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seen Dec 15 '12 at 5:44

Sep
25
awarded  Famous Question
Feb
24
awarded  Notable Question
Oct
9
awarded  Popular Question
Dec
12
comment What is the difference between the nouns start and beginning?
For a race perhaps, I would say "from start to finish" but for a period, "from beginning to end."
Nov
26
answered What does “wherein” mean exactly?
Nov
4
comment “Emigrant” vs. “immigrant”
The excerpt from Wikipedia is fine for an encyclopedia article, and it does help give context for how the word is often used, but at the same time it is way too much to read into the definition of the word. Not that this example is inconsistent in any way, but in general I prefer to avoid using an obviously foreign word in English prose in a manner inconsistent with its meaning in its original language. In this case I'm content to go with common usage, consistency with its original denotation, and not reading too much into the word by itself. Connotation is flexible, denotation less so.
Nov
4
comment “Emigrant” vs. “immigrant”
No, there is a distinction between the past participle émigré and "emigrant" which is actually the present participle émigrant. The present participle suggests an ongoing process, which would ordinarily be assimilation into the culture and ways of a new country, and when this process is completed, one would not be considering oneself an émigré from the point of view of the old country. But applying the past participle to one who has emigrated --- qui a émigré in French --- would seem to connote some degree of passivity and disaffectedness, but I am not sure.
Nov
4
accepted Can the noun “sheen” denote the simple outward appearance of something?
Nov
4
awarded  Commentator
Nov
4
comment Can the noun “sheen” denote the simple outward appearance of something?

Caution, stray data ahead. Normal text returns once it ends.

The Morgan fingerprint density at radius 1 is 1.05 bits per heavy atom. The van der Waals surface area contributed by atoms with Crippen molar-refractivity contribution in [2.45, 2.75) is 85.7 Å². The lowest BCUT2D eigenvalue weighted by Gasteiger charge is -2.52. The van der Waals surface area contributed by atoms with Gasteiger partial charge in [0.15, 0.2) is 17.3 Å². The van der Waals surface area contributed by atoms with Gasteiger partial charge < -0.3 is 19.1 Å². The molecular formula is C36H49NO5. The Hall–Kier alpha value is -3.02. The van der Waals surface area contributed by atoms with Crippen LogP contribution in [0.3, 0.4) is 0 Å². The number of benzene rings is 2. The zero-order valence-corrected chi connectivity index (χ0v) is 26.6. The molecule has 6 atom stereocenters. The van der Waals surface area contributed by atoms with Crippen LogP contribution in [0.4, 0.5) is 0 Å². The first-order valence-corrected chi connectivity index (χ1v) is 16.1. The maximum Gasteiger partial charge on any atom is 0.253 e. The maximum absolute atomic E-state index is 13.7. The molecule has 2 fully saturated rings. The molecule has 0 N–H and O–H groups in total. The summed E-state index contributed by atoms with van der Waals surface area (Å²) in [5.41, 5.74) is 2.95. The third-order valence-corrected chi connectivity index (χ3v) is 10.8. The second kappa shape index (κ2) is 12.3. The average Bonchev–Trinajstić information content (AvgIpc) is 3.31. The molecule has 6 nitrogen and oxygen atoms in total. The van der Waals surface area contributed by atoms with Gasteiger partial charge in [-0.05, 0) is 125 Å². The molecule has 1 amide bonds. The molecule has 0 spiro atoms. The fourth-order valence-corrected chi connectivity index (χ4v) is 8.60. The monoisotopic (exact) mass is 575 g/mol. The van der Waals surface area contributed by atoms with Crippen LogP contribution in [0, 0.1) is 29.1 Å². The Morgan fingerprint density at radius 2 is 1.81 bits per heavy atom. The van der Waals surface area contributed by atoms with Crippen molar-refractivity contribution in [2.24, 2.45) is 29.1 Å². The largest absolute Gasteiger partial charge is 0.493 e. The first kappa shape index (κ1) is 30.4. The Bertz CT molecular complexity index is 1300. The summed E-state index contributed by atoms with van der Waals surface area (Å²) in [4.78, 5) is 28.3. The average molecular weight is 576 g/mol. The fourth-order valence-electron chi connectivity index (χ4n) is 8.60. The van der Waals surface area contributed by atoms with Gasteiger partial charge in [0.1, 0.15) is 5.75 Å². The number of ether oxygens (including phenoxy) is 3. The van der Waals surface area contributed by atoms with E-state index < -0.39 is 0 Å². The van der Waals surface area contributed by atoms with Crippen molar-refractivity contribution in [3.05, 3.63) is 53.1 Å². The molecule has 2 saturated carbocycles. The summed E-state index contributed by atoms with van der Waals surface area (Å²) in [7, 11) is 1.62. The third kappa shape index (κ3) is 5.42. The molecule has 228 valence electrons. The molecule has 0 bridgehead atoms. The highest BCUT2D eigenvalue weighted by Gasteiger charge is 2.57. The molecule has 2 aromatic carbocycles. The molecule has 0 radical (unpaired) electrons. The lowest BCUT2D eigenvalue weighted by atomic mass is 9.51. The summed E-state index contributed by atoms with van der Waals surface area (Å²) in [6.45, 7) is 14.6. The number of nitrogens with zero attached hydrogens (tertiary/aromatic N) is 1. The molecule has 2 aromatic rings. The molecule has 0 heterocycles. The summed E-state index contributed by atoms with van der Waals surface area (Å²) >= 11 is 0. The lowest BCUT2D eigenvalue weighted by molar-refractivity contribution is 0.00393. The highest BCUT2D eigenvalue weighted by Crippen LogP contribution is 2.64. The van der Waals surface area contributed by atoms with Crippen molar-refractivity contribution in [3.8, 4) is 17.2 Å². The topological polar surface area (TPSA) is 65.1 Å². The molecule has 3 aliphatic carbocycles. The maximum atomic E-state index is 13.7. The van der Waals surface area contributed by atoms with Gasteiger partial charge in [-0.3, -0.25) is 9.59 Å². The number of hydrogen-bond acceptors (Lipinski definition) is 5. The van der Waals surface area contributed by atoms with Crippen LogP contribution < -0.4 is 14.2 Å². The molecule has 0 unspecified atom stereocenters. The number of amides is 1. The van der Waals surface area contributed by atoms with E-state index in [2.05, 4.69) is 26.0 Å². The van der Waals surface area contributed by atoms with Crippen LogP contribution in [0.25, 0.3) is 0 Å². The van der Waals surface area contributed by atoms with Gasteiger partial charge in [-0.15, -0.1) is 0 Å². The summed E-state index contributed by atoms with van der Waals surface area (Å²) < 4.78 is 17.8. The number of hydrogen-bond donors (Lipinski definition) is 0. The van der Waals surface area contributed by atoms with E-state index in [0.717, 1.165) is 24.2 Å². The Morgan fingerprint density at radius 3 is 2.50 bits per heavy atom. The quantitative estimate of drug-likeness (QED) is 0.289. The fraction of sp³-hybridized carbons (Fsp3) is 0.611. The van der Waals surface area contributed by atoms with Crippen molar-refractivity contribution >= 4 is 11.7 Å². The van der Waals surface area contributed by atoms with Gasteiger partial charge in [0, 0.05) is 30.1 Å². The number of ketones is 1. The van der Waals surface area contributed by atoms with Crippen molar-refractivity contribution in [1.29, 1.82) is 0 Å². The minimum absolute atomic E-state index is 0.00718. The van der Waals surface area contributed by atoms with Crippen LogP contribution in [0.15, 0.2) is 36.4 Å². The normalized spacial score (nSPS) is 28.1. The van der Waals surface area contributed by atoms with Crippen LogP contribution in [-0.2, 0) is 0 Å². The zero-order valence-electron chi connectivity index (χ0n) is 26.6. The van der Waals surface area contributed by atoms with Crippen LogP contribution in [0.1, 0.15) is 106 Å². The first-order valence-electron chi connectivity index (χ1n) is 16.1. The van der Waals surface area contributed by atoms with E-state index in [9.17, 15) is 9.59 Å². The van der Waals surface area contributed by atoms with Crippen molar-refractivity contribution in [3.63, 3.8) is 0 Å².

I don't doubt that the word will be understood and is used in this sense. I'm trying to flesh out exactly when this word could or could not be used, because it is rather rare and restricted to certain situations in English, and although I immediately recognized the same sense of the Swedish cognate sken, this particular usage seems much more common and unrestricted in that language than it ever would be in English.
Nov
3
comment Can the noun “sheen” denote the simple outward appearance of something?
@MετάEd not necessarily "sheen of legitimacy" -- could be "sheen of righteousness" -- or anything similar that is or would be seen in an unduly positive light.
Nov
3
comment “Emigrant” vs. “immigrant”
Émigré is one who has emigrated, presumably from a French-speaking country.
Nov
3
comment “Emigrant” vs. “immigrant”
Emigrant is one leaving, and immigrant is one coming.
Nov
3
asked Can the noun “sheen” denote the simple outward appearance of something?
Oct
30
answered Is the account balance “less” or “smaller” when we compare two amounts?
Oct
28
answered “Not once he would” vs. “not once would he”
Oct
20
awarded  Teacher
Oct
20
answered Has elision revised the standard spelling of any words in the past century?
Oct
20
answered Hypernym for “Denial”?
Oct
17
comment “Fall”, “fell”, “felled”
Only loggers fall trees, though. Storms fell trees.